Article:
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She knew it was crazy. That was what she liked best about it. It was crazy, ridiculous, impractical and totally out of character. And she was having the time of her life. From the balcony of her hotel suite Rebecca could see the sweep of the beach, the glorious blue of the Ionian Sea, blushed now with streaks of rose from the setting sun.
Corfu. Even the name sounded mysterious, exciting, glamorous. And she was here, really here. Practical, steady-as-a-rock Rebecca Malone, who had never traveled more than five hundred miles from Philadelphia, was in Greece. Not just in Greece, she thought with a grin, but on the exotic island of Corfu, in one of the most exclusive resorts in Europe.
First-class, she thought as she leaned out to let the sweet breeze ruffle over her face. As long as it lasted, she was going first-class.
Her boss had thought she was suffering from temporary insanity. Edwin McDowell of McDowell, Jableki and Kline was never going to understand why a promising young CPA would resign from her position with one of the top accounting firms in Philadelphia. She'd made a good salary, she'd enjoyed excellent benefits, and she'd even had a small window in her office.
Friends and associates had wondered if she'd suffered a breakdown. After all, it wasn't normal, and it certainly wasn't Rebecca's style to quit a solid, well-paying job without the promise of a better one.
But she'd given her two weeks' notice, cleared out her desk and had cheerfully walked out into the world of the unemployed.
When she'd sold her condo and then in one frantic week, auctioned off every possession she owned—every stick of furniture, every pot and pan and appliance— they'd been certain she'd gone over the edge.
Rebecca had never felt saner.
She owned nothing that didn't fit in a suitcase. She no longer had any tax-deferred investments or retirement plans. She'd cashed in her certificates of deposit, and the home entertainment center she'd thought she couldn't live without was now gracing someone else's home.
It had been more than six weeks since she'd even looked at an adding machine.
For the first—and perhaps the only—time in her life, she was totally free. There were no responsibilities, no pressures, no hurried gulps of cold coffee. She hadn't packed an alarm clock. She no longer owned one. Crazy? No. Rebecca shook her head and laughed into the breeze. For as long as it lasted, she was going to grab life with both hands and see what it had to offer.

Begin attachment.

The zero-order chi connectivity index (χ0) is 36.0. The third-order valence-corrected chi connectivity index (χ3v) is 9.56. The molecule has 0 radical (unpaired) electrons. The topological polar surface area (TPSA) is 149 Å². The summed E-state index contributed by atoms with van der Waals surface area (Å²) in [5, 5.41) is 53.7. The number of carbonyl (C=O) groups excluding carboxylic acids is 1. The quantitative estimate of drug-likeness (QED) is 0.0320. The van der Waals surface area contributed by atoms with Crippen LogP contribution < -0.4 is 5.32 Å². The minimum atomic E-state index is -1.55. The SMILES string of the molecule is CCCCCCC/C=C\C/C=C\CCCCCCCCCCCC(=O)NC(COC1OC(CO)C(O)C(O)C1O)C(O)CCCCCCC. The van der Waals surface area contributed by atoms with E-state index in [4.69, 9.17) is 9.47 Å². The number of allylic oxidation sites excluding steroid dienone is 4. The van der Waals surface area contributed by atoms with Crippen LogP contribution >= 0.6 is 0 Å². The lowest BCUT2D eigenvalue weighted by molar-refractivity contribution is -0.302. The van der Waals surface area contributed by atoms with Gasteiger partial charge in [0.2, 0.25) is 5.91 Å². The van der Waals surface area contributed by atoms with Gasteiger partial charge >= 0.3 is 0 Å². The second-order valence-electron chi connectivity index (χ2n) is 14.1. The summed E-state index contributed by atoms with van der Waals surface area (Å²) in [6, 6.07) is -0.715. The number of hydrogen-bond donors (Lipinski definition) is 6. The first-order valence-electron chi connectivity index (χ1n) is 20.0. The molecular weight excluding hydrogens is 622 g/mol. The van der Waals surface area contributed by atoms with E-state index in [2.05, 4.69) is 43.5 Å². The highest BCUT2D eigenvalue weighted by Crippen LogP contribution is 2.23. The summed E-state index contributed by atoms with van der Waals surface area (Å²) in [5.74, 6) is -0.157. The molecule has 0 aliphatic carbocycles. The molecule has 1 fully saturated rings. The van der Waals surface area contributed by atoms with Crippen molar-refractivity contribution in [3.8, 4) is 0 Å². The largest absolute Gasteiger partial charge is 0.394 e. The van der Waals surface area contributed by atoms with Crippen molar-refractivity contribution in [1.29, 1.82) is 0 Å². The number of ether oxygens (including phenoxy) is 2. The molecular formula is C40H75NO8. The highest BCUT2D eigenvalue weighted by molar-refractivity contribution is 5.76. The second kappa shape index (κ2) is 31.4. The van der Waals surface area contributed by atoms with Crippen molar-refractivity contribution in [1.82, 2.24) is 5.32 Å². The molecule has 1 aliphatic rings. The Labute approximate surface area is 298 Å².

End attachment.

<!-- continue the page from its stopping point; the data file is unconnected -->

Aunt Jeannie's death had been her turning point. It had come so suddenly, so unexpectedly, leaving Rebecca without any family. Aunt Jeannie had worked hard for most of her sixty-five years, always punctual, always responsible. Her position as head librarian had been her whole life. She'd never missed a day, never failed to do her duty. Her bills had been paid on time. Her promises had always been kept.
More than once Rebecca had been told she took after her mother's older sister. She was twenty-four, but she was—had been—as solid and sturdy as her maiden aunt. Two months into retirement, two months after dear Aunt Jeannie began to make plans to travel, to enjoy the rewards she'd worked so hard to earn, she was gone.
After Rebecca's grief had come the anger, then the frustration, then slowly, the realization that she was traveling the same straight road. She worked, she slept, she fixed well-balanced meals that she ate alone. She had a small circle of friends who knew she could be counted on in a crisis. Rebecca would always find the best and most practical answer. Rebecca would never drop her own problems in your lap—because she didn't have any. Rebecca, bless her, was a port in any storm.
She hated it, and she'd begun to hate herself. She had to do something.
And she was doing it.
It wasn't running away as much as it was breaking free. All her life she'd done what was expected of her and tried to make as few waves as possible while doing it. All through school a crushing shyness had kept her more comfortable with her books than with other teenagers. In college a need to succeed and justify her aunt's faith had locked her tightly into her studies.
She had always been good with figures—logical, thorough, patient. It had been easy, perhaps too easy, to pour herself into that one area, because there, and really only there, had she felt confident.
Now she was going to discover Rebecca Malone. In the weeks or months of freedom she had, she wanted to learn everything there was to know about the woman within. Perhaps there wasn't a butterfly inside the cocoon she'd wrapped herself in so comfortably, but whatever she found—whoever she found—Rebecca hoped she would enjoy her, like her, perhaps even respect her.
When the money ran out, she'd get another job and go back to being plain, practical Rebecca. Until that time she was rich, rootless and ready for surprises.